Options Trading Pricing Formula Inputs And Outputs

In this video we are going into the options trading spreadsheet and discuss the worksheet called Greeks.  This worksheet contains the option pricing formula that allows us to calculate theoretical value, the option greeks, and option implied volatility.

Options Spreadsheet Greeks Worksheet

Options Spreadsheet Greeks WorksheetWhen you look at the worksheet you can see the column names for the inputs, which are the blue cells:

  • Date
  • Expiration mult – the number we use for days to expiration
  • Underlying
  • Option type
  • Strike price
  • Volatility

Rate, which is a pricing formula input is a yellow cell, and you can see it is filled in as .25%.  The reason for this is interest rates change so infrequently that I have that as the input I have been using for months.

And you can see the formulas and outputs, which are the white cells – the key outputs are:

  • Theoretical value
  • Delta
  • Gamma
  • Vega
  • Theta

At the bottom of the spreadsheet, you can see an input for option price and an output for implied volatility.

Implied volatility uses all the base inputs from the options pricing formula except volatility – instead it uses the actual option price to back out the volatility that is being implied by that price.

Options Spreadsheet Volatility Input

Before we start filling in all of the pricing formula inputs, let’s talk about volatility.

All the inputs are straightforward, with the exception of what number to use for volatility.  Volatility is a measure for uncertainty and a very key component for pricing options, as well as making option trading decisions.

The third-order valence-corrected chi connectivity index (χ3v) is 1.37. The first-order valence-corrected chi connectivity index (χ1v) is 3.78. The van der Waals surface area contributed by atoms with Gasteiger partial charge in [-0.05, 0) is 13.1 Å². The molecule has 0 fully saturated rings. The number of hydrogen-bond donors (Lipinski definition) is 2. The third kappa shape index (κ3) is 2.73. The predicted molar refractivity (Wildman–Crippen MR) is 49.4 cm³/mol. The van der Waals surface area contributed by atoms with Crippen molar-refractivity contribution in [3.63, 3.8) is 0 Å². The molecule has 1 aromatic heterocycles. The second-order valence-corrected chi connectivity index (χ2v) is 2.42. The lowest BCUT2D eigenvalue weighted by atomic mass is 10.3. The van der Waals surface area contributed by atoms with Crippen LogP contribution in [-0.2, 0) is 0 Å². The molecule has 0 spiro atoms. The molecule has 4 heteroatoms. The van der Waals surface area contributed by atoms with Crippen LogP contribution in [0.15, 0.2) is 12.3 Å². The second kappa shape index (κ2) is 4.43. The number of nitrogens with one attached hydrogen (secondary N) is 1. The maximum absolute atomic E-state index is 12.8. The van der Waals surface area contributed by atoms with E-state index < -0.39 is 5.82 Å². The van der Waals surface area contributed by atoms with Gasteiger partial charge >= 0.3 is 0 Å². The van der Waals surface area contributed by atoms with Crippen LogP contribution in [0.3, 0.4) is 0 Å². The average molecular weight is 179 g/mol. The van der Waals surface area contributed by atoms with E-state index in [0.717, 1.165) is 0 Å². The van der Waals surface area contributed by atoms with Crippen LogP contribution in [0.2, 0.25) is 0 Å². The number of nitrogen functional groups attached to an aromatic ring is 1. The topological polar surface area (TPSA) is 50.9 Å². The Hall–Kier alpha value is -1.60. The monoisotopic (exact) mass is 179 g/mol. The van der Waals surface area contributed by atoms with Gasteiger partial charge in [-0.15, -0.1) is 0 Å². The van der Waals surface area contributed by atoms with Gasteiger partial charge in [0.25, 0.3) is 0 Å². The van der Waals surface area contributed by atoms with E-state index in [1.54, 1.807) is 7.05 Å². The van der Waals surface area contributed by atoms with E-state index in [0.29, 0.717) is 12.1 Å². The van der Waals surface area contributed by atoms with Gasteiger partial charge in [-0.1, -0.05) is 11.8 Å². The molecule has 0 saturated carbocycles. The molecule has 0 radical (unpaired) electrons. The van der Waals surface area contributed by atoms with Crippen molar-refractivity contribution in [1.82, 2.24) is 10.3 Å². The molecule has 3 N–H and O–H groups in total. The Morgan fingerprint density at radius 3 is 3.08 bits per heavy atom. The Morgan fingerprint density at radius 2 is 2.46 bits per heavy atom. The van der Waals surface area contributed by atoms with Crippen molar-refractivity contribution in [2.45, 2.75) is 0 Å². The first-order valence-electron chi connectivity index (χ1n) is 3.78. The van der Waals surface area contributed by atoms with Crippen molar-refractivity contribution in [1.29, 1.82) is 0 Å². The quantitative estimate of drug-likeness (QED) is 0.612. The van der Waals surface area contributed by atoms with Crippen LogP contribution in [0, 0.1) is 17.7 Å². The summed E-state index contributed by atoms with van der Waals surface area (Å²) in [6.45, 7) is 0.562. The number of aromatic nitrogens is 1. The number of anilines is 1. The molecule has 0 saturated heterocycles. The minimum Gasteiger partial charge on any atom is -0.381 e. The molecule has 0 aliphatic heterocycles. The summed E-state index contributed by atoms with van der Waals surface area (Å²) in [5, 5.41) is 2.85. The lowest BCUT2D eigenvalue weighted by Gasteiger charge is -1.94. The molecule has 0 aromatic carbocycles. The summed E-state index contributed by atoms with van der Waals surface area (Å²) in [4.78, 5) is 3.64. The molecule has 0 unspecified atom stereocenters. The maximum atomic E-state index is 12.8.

Consider you buy a put, you know that part [if not all] of that price is time value, because of not knowing how much the underlying price will move before expiration.  For that option to be profitable at expiration, the underlying price must go down further than the volatility priced into the option price.

So, do we use historical volatility, which gives us a measurement for how much the underlying has been moving in the past?  Or do we use implied volatility, which gives us a measurement for the amount of volatility to expect going forward?

For our trading strategies that are often using weekly options with shorter term expirations, I have felt that using implied volatility is a better input than historical volatility.

That being said, it is also important to know whether the relationship between historical volatility calculated for the previous 20-30 days and implied volatility are typical.

For instance, the volatility for Facebook options with 10-14 days to expiration is around 45%.  But I am currently looking at the ATM call that expires in 3.5 days, and it has an implied volatility of 156%.  This huge difference is coming from Facebook earnings on 10/30, which is before the option expiration.

I would not want to be doing any option price projections, or making any trade decisions, using 45% as my volatility input.

Options Greeks Worksheet Inputs And Outputs

Options Spreadsheet Greeks Worksheet Inputs And OutputsStart filling in the spreadsheet with the date you are modelling for and the expiration date.

You will see that days to expiration is actually 1 day short when you include the current date and expiration date – so we will use the exp mult [expiration multiplier] as our days to expiration input.

In this case, there are 9 full days [not 8] between the dates, but you can use partial days as your input.  Just be sure that you do not enter 0 for your input, because the formulas cannot calculate.

Skip the volatility input for now, and then fill in the underlying price, option type, and option strike price.

After that is done, go to the bottom and enter the option price from your quotes.

This will give you the implied volatility – use that for your volatility input.  When you now enter volatility, you will see your output for theoretical value and the option greeks.